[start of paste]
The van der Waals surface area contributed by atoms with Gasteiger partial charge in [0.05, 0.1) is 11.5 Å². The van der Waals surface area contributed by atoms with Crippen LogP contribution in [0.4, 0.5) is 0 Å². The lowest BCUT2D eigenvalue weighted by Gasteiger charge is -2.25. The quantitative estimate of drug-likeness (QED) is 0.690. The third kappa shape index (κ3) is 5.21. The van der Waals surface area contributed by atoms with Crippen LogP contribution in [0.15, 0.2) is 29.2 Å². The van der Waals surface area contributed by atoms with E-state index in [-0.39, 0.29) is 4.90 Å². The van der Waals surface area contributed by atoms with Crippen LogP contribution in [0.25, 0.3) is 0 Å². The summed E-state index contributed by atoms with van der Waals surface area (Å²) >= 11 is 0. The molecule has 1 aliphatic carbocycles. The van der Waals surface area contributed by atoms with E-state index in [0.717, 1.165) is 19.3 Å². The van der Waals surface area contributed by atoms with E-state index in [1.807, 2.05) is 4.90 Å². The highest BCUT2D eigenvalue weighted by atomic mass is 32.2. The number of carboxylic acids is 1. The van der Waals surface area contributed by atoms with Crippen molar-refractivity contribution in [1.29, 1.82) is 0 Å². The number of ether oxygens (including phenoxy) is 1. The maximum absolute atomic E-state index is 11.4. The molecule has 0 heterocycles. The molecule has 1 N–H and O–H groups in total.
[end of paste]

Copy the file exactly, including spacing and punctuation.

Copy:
The van der Waals surface area contributed by atoms with Gasteiger partial charge in [0.05, 0.1) is 11.5 Å². The van der Waals surface area contributed by atoms with Crippen LogP contribution in [0.4, 0.5) is 0 Å². The lowest BCUT2D eigenvalue weighted by Gasteiger charge is -2.25. The quantitative estimate of drug-likeness (QED) is 0.690. The third kappa shape index (κ3) is 5.21. The van der Waals surface area contributed by atoms with Crippen LogP contribution in [0.15, 0.2) is 29.2 Å². The van der Waals surface area contributed by atoms with E-state index in [-0.39, 0.29) is 4.90 Å². The van der Waals surface area contributed by atoms with Crippen LogP contribution in [0.25, 0.3) is 0 Å². The summed E-state index contributed by atoms with van der Waals surface area (Å²) >= 11 is 0. The molecule has 1 aliphatic carbocycles. The van der Waals surface area contributed by atoms with E-state index in [0.717, 1.165) is 19.3 Å². The van der Waals surface area contributed by atoms with E-state index in [1.807, 2.05) is 4.90 Å². The highest BCUT2D eigenvalue weighted by atomic mass is 32.2. The number of carboxylic acids is 1. The van der Waals surface area contributed by atoms with Crippen molar-refractivity contribution in [1.29, 1.82) is 0 Å². The number of ether oxygens (including phenoxy) is 1. The maximum absolute atomic E-state index is 11.4. The molecule has 0 heterocycles. The molecule has 1 N–H and O–H groups in total.